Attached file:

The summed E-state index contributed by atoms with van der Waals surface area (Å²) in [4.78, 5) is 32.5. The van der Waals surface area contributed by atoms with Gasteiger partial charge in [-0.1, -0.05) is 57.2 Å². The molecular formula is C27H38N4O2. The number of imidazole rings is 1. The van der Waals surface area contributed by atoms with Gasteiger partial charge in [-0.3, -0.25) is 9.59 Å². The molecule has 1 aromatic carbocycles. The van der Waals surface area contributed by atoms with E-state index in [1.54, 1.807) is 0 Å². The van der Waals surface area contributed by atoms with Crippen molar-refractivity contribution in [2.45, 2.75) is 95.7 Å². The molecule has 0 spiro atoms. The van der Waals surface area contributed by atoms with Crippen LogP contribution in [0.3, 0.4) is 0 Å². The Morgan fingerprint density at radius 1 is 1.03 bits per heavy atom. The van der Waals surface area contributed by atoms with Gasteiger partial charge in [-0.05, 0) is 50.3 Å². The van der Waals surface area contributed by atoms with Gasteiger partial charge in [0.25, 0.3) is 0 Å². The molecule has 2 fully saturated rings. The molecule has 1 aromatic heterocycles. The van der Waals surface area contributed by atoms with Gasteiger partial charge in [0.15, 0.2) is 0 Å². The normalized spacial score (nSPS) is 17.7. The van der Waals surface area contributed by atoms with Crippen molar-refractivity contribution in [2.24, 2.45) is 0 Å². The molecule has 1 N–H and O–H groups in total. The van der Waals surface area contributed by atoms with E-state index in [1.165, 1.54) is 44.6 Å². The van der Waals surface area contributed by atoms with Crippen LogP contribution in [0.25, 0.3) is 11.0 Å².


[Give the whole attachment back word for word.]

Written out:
The summed E-state index contributed by atoms with van der Waals surface area (Å²) in [4.78, 5) is 32.5. The van der Waals surface area contributed by atoms with Gasteiger partial charge in [-0.1, -0.05) is 57.2 Å². The molecular formula is C27H38N4O2. The number of imidazole rings is 1. The van der Waals surface area contributed by atoms with Gasteiger partial charge in [-0.3, -0.25) is 9.59 Å². The molecule has 1 aromatic carbocycles. The van der Waals surface area contributed by atoms with E-state index in [1.54, 1.807) is 0 Å². The van der Waals surface area contributed by atoms with Crippen molar-refractivity contribution in [2.45, 2.75) is 95.7 Å². The molecule has 0 spiro atoms. The van der Waals surface area contributed by atoms with Crippen LogP contribution in [0.3, 0.4) is 0 Å². The Morgan fingerprint density at radius 1 is 1.03 bits per heavy atom. The van der Waals surface area contributed by atoms with Gasteiger partial charge in [-0.05, 0) is 50.3 Å². The van der Waals surface area contributed by atoms with Gasteiger partial charge in [0.25, 0.3) is 0 Å². The molecule has 2 fully saturated rings. The molecule has 1 aromatic heterocycles. The van der Waals surface area contributed by atoms with Gasteiger partial charge in [0.15, 0.2) is 0 Å². The normalized spacial score (nSPS) is 17.7. The van der Waals surface area contributed by atoms with Crippen molar-refractivity contribution in [2.24, 2.45) is 0 Å². The molecule has 1 N–H and O–H groups in total. The van der Waals surface area contributed by atoms with E-state index in [1.165, 1.54) is 44.6 Å². The van der Waals surface area contributed by atoms with Crippen LogP contribution in [0.25, 0.3) is 11.0 Å².